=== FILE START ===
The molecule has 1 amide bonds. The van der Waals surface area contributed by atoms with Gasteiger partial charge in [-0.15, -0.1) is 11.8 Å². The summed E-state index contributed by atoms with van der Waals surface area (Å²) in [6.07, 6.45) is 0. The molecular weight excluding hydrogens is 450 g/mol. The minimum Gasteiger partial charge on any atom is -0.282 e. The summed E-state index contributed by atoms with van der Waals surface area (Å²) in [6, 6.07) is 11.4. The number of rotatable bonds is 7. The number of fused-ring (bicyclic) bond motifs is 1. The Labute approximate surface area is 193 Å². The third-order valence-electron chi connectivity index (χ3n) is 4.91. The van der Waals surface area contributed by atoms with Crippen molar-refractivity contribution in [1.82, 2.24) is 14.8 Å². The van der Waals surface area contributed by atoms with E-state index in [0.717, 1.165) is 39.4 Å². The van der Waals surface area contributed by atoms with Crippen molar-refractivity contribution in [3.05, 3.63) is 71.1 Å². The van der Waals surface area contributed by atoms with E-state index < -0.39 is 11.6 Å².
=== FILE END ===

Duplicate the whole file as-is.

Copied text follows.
The molecule has 1 amide bonds. The van der Waals surface area contributed by atoms with Gasteiger partial charge in [-0.15, -0.1) is 11.8 Å². The summed E-state index contributed by atoms with van der Waals surface area (Å²) in [6.07, 6.45) is 0. The molecular weight excluding hydrogens is 450 g/mol. The minimum Gasteiger partial charge on any atom is -0.282 e. The summed E-state index contributed by atoms with van der Waals surface area (Å²) in [6, 6.07) is 11.4. The number of rotatable bonds is 7. The number of fused-ring (bicyclic) bond motifs is 1. The Labute approximate surface area is 193 Å². The third-order valence-electron chi connectivity index (χ3n) is 4.91. The van der Waals surface area contributed by atoms with Crippen molar-refractivity contribution in [1.82, 2.24) is 14.8 Å². The van der Waals surface area contributed by atoms with E-state index in [0.717, 1.165) is 39.4 Å². The van der Waals surface area contributed by atoms with Crippen molar-refractivity contribution in [3.05, 3.63) is 71.1 Å². The van der Waals surface area contributed by atoms with E-state index < -0.39 is 11.6 Å².